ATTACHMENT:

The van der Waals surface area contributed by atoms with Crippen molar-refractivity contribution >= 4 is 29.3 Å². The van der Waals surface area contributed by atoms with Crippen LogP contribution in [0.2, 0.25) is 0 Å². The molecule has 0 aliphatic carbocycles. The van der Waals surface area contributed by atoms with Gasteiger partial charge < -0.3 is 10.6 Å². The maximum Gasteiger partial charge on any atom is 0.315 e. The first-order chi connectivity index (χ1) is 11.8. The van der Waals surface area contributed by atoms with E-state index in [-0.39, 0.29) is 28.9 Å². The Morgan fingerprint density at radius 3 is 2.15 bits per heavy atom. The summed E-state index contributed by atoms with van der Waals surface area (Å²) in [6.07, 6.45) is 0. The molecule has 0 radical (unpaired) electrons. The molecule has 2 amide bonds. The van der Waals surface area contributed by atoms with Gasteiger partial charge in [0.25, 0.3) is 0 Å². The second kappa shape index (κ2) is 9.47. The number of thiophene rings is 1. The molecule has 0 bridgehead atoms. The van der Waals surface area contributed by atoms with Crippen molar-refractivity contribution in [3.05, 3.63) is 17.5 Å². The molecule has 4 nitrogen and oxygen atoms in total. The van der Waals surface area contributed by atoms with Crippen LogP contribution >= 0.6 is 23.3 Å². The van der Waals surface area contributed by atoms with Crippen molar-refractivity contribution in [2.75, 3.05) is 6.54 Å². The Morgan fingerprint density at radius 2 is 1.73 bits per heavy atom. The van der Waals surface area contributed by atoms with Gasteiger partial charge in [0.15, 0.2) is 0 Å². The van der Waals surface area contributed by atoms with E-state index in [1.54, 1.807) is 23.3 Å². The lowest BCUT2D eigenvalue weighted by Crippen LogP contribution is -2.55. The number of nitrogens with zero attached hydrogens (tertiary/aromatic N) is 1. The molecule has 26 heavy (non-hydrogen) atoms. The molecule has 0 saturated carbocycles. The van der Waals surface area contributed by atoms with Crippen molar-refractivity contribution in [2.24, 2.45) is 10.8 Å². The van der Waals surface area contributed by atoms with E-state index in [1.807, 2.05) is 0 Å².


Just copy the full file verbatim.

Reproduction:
The van der Waals surface area contributed by atoms with Crippen molar-refractivity contribution >= 4 is 29.3 Å². The van der Waals surface area contributed by atoms with Crippen LogP contribution in [0.2, 0.25) is 0 Å². The molecule has 0 aliphatic carbocycles. The van der Waals surface area contributed by atoms with Gasteiger partial charge < -0.3 is 10.6 Å². The maximum Gasteiger partial charge on any atom is 0.315 e. The first-order chi connectivity index (χ1) is 11.8. The van der Waals surface area contributed by atoms with E-state index in [-0.39, 0.29) is 28.9 Å². The Morgan fingerprint density at radius 3 is 2.15 bits per heavy atom. The summed E-state index contributed by atoms with van der Waals surface area (Å²) in [6.07, 6.45) is 0. The molecule has 0 radical (unpaired) electrons. The molecule has 2 amide bonds. The van der Waals surface area contributed by atoms with Gasteiger partial charge in [0.25, 0.3) is 0 Å². The second kappa shape index (κ2) is 9.47. The number of thiophene rings is 1. The molecule has 0 bridgehead atoms. The van der Waals surface area contributed by atoms with Crippen molar-refractivity contribution in [3.05, 3.63) is 17.5 Å². The molecule has 4 nitrogen and oxygen atoms in total. The van der Waals surface area contributed by atoms with Crippen LogP contribution >= 0.6 is 23.3 Å². The van der Waals surface area contributed by atoms with Crippen molar-refractivity contribution in [2.75, 3.05) is 6.54 Å². The Morgan fingerprint density at radius 2 is 1.73 bits per heavy atom. The van der Waals surface area contributed by atoms with Gasteiger partial charge in [0.15, 0.2) is 0 Å². The van der Waals surface area contributed by atoms with E-state index in [1.54, 1.807) is 23.3 Å². The lowest BCUT2D eigenvalue weighted by Crippen LogP contribution is -2.55. The number of nitrogens with zero attached hydrogens (tertiary/aromatic N) is 1. The molecule has 26 heavy (non-hydrogen) atoms. The molecule has 0 saturated carbocycles. The van der Waals surface area contributed by atoms with Crippen molar-refractivity contribution in [2.24, 2.45) is 10.8 Å². The van der Waals surface area contributed by atoms with E-state index in [1.807, 2.05) is 0 Å².